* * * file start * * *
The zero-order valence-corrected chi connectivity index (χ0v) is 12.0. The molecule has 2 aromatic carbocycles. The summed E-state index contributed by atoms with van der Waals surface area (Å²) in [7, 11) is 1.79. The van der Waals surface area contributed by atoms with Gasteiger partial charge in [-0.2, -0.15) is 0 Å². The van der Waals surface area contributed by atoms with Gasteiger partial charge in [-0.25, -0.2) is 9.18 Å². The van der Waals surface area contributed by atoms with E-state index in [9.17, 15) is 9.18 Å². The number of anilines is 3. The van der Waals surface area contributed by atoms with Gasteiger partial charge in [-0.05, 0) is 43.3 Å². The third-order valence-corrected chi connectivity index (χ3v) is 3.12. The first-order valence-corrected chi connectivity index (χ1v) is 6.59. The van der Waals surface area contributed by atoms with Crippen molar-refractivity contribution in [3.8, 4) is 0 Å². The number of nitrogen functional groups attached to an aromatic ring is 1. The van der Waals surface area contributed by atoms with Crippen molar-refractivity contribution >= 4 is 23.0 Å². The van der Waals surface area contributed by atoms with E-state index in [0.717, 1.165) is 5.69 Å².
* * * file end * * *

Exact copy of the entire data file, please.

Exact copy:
The zero-order valence-corrected chi connectivity index (χ0v) is 12.0. The molecule has 2 aromatic carbocycles. The summed E-state index contributed by atoms with van der Waals surface area (Å²) in [7, 11) is 1.79. The van der Waals surface area contributed by atoms with Gasteiger partial charge in [-0.2, -0.15) is 0 Å². The van der Waals surface area contributed by atoms with Gasteiger partial charge in [-0.25, -0.2) is 9.18 Å². The van der Waals surface area contributed by atoms with E-state index in [9.17, 15) is 9.18 Å². The number of anilines is 3. The van der Waals surface area contributed by atoms with Gasteiger partial charge in [-0.05, 0) is 43.3 Å². The third-order valence-corrected chi connectivity index (χ3v) is 3.12. The first-order valence-corrected chi connectivity index (χ1v) is 6.59. The van der Waals surface area contributed by atoms with Crippen molar-refractivity contribution in [3.8, 4) is 0 Å². The number of nitrogen functional groups attached to an aromatic ring is 1. The van der Waals surface area contributed by atoms with Crippen molar-refractivity contribution >= 4 is 23.0 Å². The van der Waals surface area contributed by atoms with E-state index in [0.717, 1.165) is 5.69 Å².